LiDAR Laser: The Architecture & the Working

Assume you drove your car to a remote tourist destination last Christmas. Nonetheless, even though you were unfamiliar with the location or were visiting it for the first time, you made it safely. How did you do that? Well, the most probable answer could be that you used Google Maps along with the LiDAR laser technology installed in your car.

Everyone who owns a car is familiar with the 3-D color map of your immediate surroundings that the car display monitor shows while you travel. This generates a map of the area around you and displays it to the driver, helping them in safe driving. But what is the name of this technology? It’s known as a LiDAR laser, which stands for Light Detection and Ranging.

So, how does LiDAR system work and what components are used to build it? Let’s find out!

LiDAR Laser technology in car

The Architecture of LiDAR Laser

A typical LiDAR laser consists of four major components. 1) transmitter (light source), 2) receiver (light detection), 3) signal detection system and 4) data acquisition and control system. Again, the LiDAR architecture can be built in two ways: biaxial or coaxial.

This configuration aids in avoiding near-field backscattered radiation, which could saturate the photodetector.

In contrast, the axis of the LiDAR Laser beam coincides with the axis of the receiver optics in a coaxial system. As a result, the receiver may see the laser beam in the zero-range bins.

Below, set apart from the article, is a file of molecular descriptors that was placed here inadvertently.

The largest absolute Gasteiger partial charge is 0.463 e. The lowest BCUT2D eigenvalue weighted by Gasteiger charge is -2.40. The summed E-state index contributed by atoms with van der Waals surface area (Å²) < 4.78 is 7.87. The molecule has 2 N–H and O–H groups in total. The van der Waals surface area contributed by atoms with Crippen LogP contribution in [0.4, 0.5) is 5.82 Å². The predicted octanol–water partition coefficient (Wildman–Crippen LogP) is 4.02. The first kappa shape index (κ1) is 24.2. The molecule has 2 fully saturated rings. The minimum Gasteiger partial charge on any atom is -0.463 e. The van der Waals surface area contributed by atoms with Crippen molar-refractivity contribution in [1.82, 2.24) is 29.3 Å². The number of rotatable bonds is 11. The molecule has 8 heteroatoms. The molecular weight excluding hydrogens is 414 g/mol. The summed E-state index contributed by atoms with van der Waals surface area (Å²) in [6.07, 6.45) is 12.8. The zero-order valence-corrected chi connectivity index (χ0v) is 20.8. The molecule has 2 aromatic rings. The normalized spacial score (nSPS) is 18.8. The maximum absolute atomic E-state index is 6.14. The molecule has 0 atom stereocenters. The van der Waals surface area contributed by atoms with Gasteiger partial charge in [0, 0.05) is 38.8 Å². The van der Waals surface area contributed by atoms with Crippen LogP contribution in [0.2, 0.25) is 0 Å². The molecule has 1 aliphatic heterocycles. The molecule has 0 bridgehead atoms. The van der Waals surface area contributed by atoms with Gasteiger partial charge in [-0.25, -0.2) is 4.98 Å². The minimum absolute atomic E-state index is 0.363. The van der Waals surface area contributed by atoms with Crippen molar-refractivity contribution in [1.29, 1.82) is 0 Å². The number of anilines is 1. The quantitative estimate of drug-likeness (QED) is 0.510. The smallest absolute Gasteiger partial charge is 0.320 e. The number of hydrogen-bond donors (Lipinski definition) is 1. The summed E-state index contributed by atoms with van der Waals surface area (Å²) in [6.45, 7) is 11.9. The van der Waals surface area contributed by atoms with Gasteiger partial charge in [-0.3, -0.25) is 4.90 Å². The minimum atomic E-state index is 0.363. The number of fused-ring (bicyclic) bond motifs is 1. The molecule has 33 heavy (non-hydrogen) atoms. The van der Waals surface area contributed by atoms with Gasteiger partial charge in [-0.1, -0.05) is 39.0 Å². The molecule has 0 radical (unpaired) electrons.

Moreover, in a coaxial system, the nearfield backscattering problem can be solved by either gating the photodetector or using a fast shutter or chopper to block the near field scattering.

It should be noted that the majority of current LiDAR lasers are monostatic, with either a biaxial or a coaxial setup. The detection range usually dictates whether a biaxial or coaxial setup is used. A coaxial setup is desirable if the near field range is required since it allows for complete overlap of the receiver field-of-view with the laser beam.

If a near field range is not required, a biaxial configuration may help prevent photodetector saturation due to significant near field scattering. Scanning capabilities can also play a role in deciding whether to use biaxial or coaxial wires.

Now, let’s look at how the LiDAR laser works.

How Does LiDAR Laser Works?

The functioning of a LiDAR laser is quite simple. The bottom line is to figure out how long it takes for a light beam to hit an object and rebound to the detector. Then compute the distance using the transit time, record the angle, and use this data to map out where the reflecting object is in the 3-D structure.

This method is more difficult to achieve high accuracy since it requires knowing where the plane is within a centimeter or so as it travels at 100 to 200 mph, bouncing up and down while monitoring hundreds of thousands of LiDAR laser pulses every sec.

LiDAR laser technologies, on the other hand, have advanced tremendously. The first commercial systems were bulky and complicated, with speeds of up to 10,000 points per second (10 kilohertz). The latest systems are compact, lighter, and have higher precision.

Inphenix is a US-based company that produces high-quality LiDAR lasers and other light sources. Along with light sources, they deal with lasers, driver boards, superluminescent diodes, semiconductor optical amplifiers, and O-band optical amplifiers. Visit the website to learn more about our expertise, products, and services.